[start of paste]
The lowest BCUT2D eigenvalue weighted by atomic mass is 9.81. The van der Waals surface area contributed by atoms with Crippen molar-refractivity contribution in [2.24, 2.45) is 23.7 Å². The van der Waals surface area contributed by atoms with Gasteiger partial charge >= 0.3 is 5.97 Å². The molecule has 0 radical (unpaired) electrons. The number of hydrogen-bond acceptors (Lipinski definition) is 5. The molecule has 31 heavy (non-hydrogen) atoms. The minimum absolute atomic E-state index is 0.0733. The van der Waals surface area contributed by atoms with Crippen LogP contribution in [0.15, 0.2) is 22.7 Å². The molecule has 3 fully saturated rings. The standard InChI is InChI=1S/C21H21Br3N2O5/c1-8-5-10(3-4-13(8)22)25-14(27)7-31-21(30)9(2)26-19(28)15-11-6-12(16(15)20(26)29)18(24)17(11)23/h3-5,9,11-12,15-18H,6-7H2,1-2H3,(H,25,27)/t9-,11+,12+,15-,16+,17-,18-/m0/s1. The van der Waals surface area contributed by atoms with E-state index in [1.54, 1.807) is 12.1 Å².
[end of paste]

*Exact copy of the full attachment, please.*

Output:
The lowest BCUT2D eigenvalue weighted by atomic mass is 9.81. The van der Waals surface area contributed by atoms with Crippen molar-refractivity contribution in [2.24, 2.45) is 23.7 Å². The van der Waals surface area contributed by atoms with Gasteiger partial charge >= 0.3 is 5.97 Å². The molecule has 0 radical (unpaired) electrons. The number of hydrogen-bond acceptors (Lipinski definition) is 5. The molecule has 31 heavy (non-hydrogen) atoms. The minimum absolute atomic E-state index is 0.0733. The van der Waals surface area contributed by atoms with Crippen LogP contribution in [0.15, 0.2) is 22.7 Å². The molecule has 3 fully saturated rings. The standard InChI is InChI=1S/C21H21Br3N2O5/c1-8-5-10(3-4-13(8)22)25-14(27)7-31-21(30)9(2)26-19(28)15-11-6-12(16(15)20(26)29)18(24)17(11)23/h3-5,9,11-12,15-18H,6-7H2,1-2H3,(H,25,27)/t9-,11+,12+,15-,16+,17-,18-/m0/s1. The van der Waals surface area contributed by atoms with E-state index in [1.54, 1.807) is 12.1 Å².